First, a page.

The day that the Challenger blew up, I was sitting in a lounge area adjacent to the cafeteria with some friends when another friend came up.
He said in an obviously joking tone, “Hey, do you know what NASA stands for?”
I bit, “No, what does it stand for?”
“Need Another Seven Astronauts?”
Talk about going from disaster to humor in nothing flat, he had it down to a few hours. These days, I’m sure he would have followed up with, “Too soon?” Of course, that joke had probably been a variant of one from Apollo 1, where it might have been, “Need Another Set of Astronauts,” so the speed came through recycling.
When the subject of the Challenger explosion came up recently, I thought about that moment. If someone today, especially a university student, cracked a tasteless joke like that on the day of a disaster, the authorities would lock him up, clear the building, and provide psychological counseling for all who had been triggered by his obtuseness towards the feelings of the snowflakes around him.
Back at that time, I had a job at the university, and my boss’ boss was a black man with an Irish last name. One day, he announced he had gotten an invitation to attend the World (his surname) Gathering in Ireland.
“Can you see me strutting in there?” he asked while acting out the strut. He imagined he would say, “‘Hi! I’m just here to add a little color to the gathering!’”
Then he looked over at me, “Hey, Charley! You know why white men dress as they do on the golf course?”
“No, Doc, why do they?”
He waved at his outfit, which included bright colors and plaid pants, “So they can dress as cool as black men do every day.”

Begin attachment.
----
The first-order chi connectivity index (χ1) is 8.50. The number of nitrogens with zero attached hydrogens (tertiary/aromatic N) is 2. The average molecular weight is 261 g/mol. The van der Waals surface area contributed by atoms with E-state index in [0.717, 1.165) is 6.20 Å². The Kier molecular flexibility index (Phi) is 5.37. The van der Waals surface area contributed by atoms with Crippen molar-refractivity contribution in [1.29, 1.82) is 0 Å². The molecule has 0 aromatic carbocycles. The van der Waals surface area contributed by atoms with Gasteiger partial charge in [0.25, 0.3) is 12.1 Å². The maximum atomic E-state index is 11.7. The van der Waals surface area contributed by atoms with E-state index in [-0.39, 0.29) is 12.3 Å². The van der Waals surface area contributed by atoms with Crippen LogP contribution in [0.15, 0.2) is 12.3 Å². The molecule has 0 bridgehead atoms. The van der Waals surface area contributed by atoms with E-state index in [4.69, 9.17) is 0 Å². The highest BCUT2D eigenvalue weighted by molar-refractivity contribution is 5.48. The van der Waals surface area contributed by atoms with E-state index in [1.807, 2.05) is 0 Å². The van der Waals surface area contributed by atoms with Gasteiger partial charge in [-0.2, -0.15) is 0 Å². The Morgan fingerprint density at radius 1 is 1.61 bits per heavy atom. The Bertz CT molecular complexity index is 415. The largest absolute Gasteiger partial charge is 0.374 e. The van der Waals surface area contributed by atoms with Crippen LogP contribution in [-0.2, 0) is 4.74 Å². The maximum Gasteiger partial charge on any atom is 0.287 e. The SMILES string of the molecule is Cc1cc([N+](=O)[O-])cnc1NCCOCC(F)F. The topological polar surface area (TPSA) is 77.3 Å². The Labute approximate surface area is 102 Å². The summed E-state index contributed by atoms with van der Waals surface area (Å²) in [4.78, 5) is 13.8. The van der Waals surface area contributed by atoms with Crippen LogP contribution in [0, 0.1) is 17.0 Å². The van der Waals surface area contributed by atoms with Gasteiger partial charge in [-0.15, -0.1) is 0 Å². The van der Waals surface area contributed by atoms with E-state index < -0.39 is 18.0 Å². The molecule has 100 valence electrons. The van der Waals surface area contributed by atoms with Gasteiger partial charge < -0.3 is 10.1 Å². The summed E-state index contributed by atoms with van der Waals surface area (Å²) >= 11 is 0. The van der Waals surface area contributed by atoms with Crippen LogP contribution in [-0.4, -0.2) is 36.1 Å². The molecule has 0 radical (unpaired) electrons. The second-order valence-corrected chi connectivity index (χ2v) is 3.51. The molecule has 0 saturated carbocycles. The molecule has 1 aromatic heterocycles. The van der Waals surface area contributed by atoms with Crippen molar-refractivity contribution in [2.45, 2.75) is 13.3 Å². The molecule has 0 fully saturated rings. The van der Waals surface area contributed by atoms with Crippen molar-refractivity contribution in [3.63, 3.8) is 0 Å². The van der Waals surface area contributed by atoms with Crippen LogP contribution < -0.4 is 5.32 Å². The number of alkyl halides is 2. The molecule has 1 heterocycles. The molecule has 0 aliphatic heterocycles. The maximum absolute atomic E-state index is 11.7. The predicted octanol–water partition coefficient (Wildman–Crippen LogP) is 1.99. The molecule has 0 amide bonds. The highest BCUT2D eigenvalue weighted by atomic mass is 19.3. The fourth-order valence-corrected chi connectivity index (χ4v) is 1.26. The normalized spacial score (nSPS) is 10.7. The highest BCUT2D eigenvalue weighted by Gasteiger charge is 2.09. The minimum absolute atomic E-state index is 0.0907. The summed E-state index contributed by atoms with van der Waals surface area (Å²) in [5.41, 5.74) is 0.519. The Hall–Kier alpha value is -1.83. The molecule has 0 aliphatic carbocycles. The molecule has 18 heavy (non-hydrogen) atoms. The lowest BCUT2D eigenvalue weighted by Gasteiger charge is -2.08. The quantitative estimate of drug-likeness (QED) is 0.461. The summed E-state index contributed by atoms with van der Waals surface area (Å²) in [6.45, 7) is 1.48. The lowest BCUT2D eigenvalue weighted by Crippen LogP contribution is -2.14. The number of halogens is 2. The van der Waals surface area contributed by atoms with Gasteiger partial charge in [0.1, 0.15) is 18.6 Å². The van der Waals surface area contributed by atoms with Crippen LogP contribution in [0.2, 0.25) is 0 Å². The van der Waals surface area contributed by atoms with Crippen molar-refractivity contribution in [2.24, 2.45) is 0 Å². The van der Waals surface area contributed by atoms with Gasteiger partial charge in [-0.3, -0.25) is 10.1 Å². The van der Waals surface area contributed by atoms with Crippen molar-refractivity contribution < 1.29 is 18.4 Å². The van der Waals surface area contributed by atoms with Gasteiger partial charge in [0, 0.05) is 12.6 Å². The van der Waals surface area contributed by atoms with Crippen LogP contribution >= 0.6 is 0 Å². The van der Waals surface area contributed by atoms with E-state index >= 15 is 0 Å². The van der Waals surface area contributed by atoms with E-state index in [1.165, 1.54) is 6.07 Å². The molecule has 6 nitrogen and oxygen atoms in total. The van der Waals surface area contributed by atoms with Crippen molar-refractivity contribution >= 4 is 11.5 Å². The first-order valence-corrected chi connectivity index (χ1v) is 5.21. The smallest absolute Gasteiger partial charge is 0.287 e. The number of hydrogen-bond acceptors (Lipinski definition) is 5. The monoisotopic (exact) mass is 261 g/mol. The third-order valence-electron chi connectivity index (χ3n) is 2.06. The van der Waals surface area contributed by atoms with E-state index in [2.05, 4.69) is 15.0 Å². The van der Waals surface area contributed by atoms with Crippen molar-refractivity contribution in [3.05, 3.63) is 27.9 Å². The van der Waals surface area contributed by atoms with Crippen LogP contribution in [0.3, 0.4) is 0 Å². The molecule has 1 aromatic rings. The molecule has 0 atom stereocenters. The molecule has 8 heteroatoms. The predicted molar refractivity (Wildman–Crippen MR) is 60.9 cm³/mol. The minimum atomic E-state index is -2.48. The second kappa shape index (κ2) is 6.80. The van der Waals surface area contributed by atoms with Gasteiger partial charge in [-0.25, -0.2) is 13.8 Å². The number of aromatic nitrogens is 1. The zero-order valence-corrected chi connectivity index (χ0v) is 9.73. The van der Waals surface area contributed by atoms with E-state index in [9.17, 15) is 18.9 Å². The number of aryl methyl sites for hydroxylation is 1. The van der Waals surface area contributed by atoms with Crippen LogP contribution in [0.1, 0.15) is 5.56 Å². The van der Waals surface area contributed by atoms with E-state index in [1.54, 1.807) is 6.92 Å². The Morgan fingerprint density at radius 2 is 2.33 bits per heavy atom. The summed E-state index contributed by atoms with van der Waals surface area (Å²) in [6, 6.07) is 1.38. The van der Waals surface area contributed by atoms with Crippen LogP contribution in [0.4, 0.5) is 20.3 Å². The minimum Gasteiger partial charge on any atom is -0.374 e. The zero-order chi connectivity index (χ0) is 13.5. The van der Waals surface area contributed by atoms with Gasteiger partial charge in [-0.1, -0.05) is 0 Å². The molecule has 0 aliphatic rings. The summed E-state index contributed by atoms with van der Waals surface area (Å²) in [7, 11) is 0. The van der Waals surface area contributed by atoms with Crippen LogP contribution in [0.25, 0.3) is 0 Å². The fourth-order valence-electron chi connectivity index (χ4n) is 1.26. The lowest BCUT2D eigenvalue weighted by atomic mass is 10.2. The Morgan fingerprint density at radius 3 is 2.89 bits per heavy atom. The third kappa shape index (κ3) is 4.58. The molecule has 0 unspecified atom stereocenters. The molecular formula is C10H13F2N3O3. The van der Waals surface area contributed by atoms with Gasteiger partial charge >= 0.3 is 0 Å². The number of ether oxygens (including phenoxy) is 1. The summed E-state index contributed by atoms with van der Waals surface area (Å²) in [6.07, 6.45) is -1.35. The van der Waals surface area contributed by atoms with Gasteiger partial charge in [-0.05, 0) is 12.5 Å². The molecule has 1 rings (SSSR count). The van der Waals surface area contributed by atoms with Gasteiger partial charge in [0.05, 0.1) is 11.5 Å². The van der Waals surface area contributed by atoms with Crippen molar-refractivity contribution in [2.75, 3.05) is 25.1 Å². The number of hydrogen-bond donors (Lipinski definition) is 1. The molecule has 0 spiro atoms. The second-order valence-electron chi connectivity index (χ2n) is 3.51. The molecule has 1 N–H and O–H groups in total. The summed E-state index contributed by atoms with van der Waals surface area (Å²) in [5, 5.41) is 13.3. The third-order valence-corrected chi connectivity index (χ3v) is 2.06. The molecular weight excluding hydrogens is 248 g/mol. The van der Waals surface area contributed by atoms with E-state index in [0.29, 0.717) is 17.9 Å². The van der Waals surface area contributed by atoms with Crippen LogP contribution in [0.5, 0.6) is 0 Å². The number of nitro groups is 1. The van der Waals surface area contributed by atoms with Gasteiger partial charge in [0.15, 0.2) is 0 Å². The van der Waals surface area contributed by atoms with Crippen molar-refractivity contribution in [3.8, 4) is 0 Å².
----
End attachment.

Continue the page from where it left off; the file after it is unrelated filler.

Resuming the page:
Can you imagine anyone doing that today? Yes, the target of the humor might be construed as white men, or the target might be seen as black fashion choices.
I grew up with all sorts of transgressive jokes. We learned to laugh. We learned to have humor in horrible situations.
Q. What is Al Qaeda’s favorite football team?
A. The New York Jets.
We were not brittle. Like iron, we were worked hard with a bit of carbon (or manure) thrown our way to make us tough and flexible steel.
Some of that manure thrown our way was in the form of ethnic jokes:
Q. How does a Polack tie his shoe?
A. *The guy puts one foot up on a chair and bends down to tie the shoe on the other foot, which is on the ground.*
Q: How can you tell if a WASP is sexually excited?
A: The stiff upper lip.
Q. How can you tell when a Scotsman is dead?
A. He lets go of his wallet.
We learned to tell dirty jokes without being offended or offensive:
Q. What’s black and white, black and white, black and white, black and white, and green?
A. Four nuns fighting over a pickle.
In many ways, these jokes which would be considered offensive today were the glue that held us together. They were the hammers we were forged with. They were the naughty coals that warmed our hearts. These jokes were the building bricks of a cohesive civilization.
Sure, they could be sick and cruel or even gross:
Q. What’s red and white and hangs from the ceiling?
A. A baby on a meat hook.
Q. What’s green and hangs from the ceiling?
A. Same baby three weeks later.
Or they might make fun of people with disabilities:
Q. What do you call a guy with no arms and no legs when he’s on your porch?
Q. What do you call a guy with no arms and no legs when he’s in the ocean?
Hey, did you hear about the hockey game at the leper colony? There was a face off in the corner.
And they certainly made fun of professions:
Q. What do you call a lawyer with an IQ of 100?
A. Your Honor.
Q. What do you call a lawyer with an IQ of 50
Q. What’s the difference between an accountant and a lawyer?
A. Accountants know they’re boring.
Q. How do you know you’re talking to an extroverted actuary?
A. He looks at your shoes when he talks.
The only way for us to preserve Western Civilization is to get back to joking without worrying about who might be offended. So, give us your best. Disaster jokes? Go for it! Nun jokes? Dead baby jokes? Mommy, mommy jokes? Leper jokes? Quadruple-amputee jokes? Rude limericks? Bring ’em on.
Just remember that we still have a CoC on Ricochet, so clean up your language, you etaoin shrdlus.Published in